But when Bruen introduces me to a quotation from Mark Twain, dissing Jane Austen? I went from pure reading pleasure straight on to literary paradise. No stops for purgatory -- the concept, not the book -- along the way.
Want to know what Twain said? Sure, you do. If you are as sickened as I am by the constant parade of cinematic pap for what amounts, IMHO, to little more than a collection of 19th-century soaps occasionally breathed on by the faintest breeze of humor, you want to know (if you don't already) what he said. And if you are one of the Army of Austenites, ready to take up teaspoonly cudgeons in her defense, you want to know, too, so that you might gird your loins for literary battle. So. What Twain said was:
'Any library is a good library that does not contain a volume by Jane Austen. Even if it contains no other book.'You can't imagine my delight at reading that. Oh, Ken Bruen, how much I owe you for introducing me to that line! And knowing a bit about Twain, just enough really, it seemed likely that he had more than that to say about Austen's books. So I went looking and found, for the vindictive pleasure of we few, we happy few, we band of Anti-Austenites, this pair of nasty gems:
'I haven't any right to criticize books, and I don't do it except when I hate them. I often want to criticize Jane Austen, but her books madden me so that I can't conceal my frenzy from the reader; and therefore I have to stop every time I begin. Every time I read 'Pride and Prejudice' I want to dig her up and beat her over the skull with her own shin-bone.
-- Letter to Joseph Twichell, 13 September 1898
'To me his prose is unreadable -- like Jane Austen's. No, there is a difference. I could read his prose on salary, but not Jane's. Jane is entirely impossible. It seems a great pity that they allowed her to die a natural death.
-- Letter to W. D. Howells, 18 January 1909
No, please, don't anyone send me any impassioned defenses of Ms. Austen's creations, or of any of the works that sprang (sprung? springed? spronged?) from them. It would be quite useless. Neither of us will persuade the other. Instead I will admit here and now to being a literary heathen. And I will continue to laugh every time I read one of Mr. Twain's remarks about her work. You may consign me, not to purgatory (the place, not -- you know), but directly to perdition if you like. I shall be happy to shake Mr. Twain's hand upon my arrival there.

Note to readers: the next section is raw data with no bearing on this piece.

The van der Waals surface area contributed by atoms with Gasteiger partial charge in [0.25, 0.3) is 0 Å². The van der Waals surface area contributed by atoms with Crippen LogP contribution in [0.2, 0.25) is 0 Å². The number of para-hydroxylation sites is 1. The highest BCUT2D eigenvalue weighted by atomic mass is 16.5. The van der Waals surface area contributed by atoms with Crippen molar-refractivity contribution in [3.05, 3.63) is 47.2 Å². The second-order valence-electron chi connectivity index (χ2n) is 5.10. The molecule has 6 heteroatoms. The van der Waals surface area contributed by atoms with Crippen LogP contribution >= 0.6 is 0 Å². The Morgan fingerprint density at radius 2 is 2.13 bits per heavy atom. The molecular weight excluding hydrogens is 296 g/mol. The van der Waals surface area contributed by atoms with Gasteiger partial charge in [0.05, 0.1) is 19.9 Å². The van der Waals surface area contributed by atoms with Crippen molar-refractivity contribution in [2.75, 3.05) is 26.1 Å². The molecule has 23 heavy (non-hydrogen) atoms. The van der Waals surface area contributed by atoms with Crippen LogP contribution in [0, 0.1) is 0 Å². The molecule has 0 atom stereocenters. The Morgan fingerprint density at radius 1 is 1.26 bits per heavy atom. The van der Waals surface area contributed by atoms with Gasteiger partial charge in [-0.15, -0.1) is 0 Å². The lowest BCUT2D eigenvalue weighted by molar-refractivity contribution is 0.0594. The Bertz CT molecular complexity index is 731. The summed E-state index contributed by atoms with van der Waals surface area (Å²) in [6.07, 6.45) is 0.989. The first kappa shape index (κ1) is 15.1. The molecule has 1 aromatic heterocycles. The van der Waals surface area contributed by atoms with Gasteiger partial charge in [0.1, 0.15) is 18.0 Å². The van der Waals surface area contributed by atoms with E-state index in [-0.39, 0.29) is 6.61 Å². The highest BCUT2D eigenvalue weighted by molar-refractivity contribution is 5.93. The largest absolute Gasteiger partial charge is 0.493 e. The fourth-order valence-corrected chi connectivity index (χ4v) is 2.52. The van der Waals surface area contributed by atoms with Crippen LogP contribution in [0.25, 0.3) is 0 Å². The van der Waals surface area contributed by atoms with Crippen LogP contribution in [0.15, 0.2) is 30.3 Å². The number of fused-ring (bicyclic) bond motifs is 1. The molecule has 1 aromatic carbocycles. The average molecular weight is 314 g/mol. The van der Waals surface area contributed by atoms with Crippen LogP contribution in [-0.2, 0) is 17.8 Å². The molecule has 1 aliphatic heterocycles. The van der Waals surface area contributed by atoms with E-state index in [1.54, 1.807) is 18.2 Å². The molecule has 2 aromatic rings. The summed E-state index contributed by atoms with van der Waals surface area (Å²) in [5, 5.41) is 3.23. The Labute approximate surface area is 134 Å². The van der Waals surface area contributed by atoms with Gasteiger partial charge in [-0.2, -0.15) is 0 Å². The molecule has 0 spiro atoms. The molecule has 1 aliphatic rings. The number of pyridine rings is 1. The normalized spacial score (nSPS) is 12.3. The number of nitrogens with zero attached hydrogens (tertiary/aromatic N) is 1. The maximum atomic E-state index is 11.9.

Which locale, one muses, may be where Jack Taylor is heading. Anyone who has read much of the series probably thinks Jack has either already been to perdition or long been doomed to eventually end there. And yet, here in PURGATORY -- the book, not the other -- Jack seems to be managing his vices and character flaws better than he ever has; backsliding a bit now and again, but not only making a recovery, but wanting to make a recovery. Wanting to avoid the violence, the drugs, the booze, the cigarettes. Jack even manages not to immediately lay verbal waste to his arch-enemy, Father Malachy, when he discovers the ill-natured padre is reading FIFTY SHADES OF GREY. No doubt Jack is saving his barbs for his final downward spiral into perdition so that he has that one last feel-good moment before eternal damnation.
No, this isn't much of a review of Ken Bruen's fine book, is it? But what I said a few paragraphs back, about wit and poetry and irreverence and violence, that all holds true. This book is trademark Bruen in that, yes, his fans will find what they expect to find in a Jack Taylor book. And PURGATORY is also trademark Bruen in that his fans will find what they least expect to find as well. This is why Bruen is still the King of Crime Fiction in my universe.